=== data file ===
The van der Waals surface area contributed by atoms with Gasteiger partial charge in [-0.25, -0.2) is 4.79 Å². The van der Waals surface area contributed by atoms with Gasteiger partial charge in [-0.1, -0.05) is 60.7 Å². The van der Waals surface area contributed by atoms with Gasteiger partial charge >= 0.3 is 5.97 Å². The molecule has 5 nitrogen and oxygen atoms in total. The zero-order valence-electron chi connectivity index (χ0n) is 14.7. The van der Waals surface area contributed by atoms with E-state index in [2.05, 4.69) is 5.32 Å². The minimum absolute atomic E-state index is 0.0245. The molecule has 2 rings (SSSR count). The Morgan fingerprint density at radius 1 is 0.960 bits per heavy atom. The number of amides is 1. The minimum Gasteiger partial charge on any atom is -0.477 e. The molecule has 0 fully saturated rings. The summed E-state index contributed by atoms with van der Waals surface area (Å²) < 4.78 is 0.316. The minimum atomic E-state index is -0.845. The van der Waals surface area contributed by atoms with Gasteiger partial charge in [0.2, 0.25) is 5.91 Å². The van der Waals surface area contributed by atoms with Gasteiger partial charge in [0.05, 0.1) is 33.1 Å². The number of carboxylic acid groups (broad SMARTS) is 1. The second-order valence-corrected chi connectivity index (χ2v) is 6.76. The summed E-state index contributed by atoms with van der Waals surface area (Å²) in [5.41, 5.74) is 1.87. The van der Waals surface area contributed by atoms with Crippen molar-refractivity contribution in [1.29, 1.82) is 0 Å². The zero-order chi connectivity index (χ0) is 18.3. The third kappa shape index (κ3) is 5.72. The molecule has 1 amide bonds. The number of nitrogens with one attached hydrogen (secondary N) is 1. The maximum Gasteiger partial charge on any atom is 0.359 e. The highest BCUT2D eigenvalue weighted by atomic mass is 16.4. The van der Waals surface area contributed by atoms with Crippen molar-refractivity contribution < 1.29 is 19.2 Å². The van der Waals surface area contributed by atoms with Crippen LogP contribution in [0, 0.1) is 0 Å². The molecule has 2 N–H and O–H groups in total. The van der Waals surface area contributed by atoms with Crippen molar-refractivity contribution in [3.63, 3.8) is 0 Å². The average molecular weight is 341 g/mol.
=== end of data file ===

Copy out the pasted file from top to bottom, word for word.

The van der Waals surface area contributed by atoms with Gasteiger partial charge in [-0.25, -0.2) is 4.79 Å². The van der Waals surface area contributed by atoms with Gasteiger partial charge in [-0.1, -0.05) is 60.7 Å². The van der Waals surface area contributed by atoms with Gasteiger partial charge >= 0.3 is 5.97 Å². The molecule has 5 nitrogen and oxygen atoms in total. The zero-order valence-electron chi connectivity index (χ0n) is 14.7. The van der Waals surface area contributed by atoms with E-state index in [2.05, 4.69) is 5.32 Å². The minimum absolute atomic E-state index is 0.0245. The molecule has 2 rings (SSSR count). The Morgan fingerprint density at radius 1 is 0.960 bits per heavy atom. The number of amides is 1. The minimum Gasteiger partial charge on any atom is -0.477 e. The molecule has 0 fully saturated rings. The summed E-state index contributed by atoms with van der Waals surface area (Å²) < 4.78 is 0.316. The minimum atomic E-state index is -0.845. The van der Waals surface area contributed by atoms with Gasteiger partial charge in [0.2, 0.25) is 5.91 Å². The van der Waals surface area contributed by atoms with Gasteiger partial charge in [0.05, 0.1) is 33.1 Å². The number of carboxylic acid groups (broad SMARTS) is 1. The second-order valence-corrected chi connectivity index (χ2v) is 6.76. The summed E-state index contributed by atoms with van der Waals surface area (Å²) in [5.41, 5.74) is 1.87. The van der Waals surface area contributed by atoms with Crippen molar-refractivity contribution in [1.29, 1.82) is 0 Å². The zero-order chi connectivity index (χ0) is 18.3. The third kappa shape index (κ3) is 5.72. The molecule has 1 amide bonds. The number of nitrogens with one attached hydrogen (secondary N) is 1. The maximum Gasteiger partial charge on any atom is 0.359 e. The highest BCUT2D eigenvalue weighted by atomic mass is 16.4. The van der Waals surface area contributed by atoms with Crippen molar-refractivity contribution < 1.29 is 19.2 Å². The van der Waals surface area contributed by atoms with Crippen LogP contribution in [0, 0.1) is 0 Å². The molecule has 2 N–H and O–H groups in total. The van der Waals surface area contributed by atoms with Crippen molar-refractivity contribution in [3.63, 3.8) is 0 Å². The average molecular weight is 341 g/mol.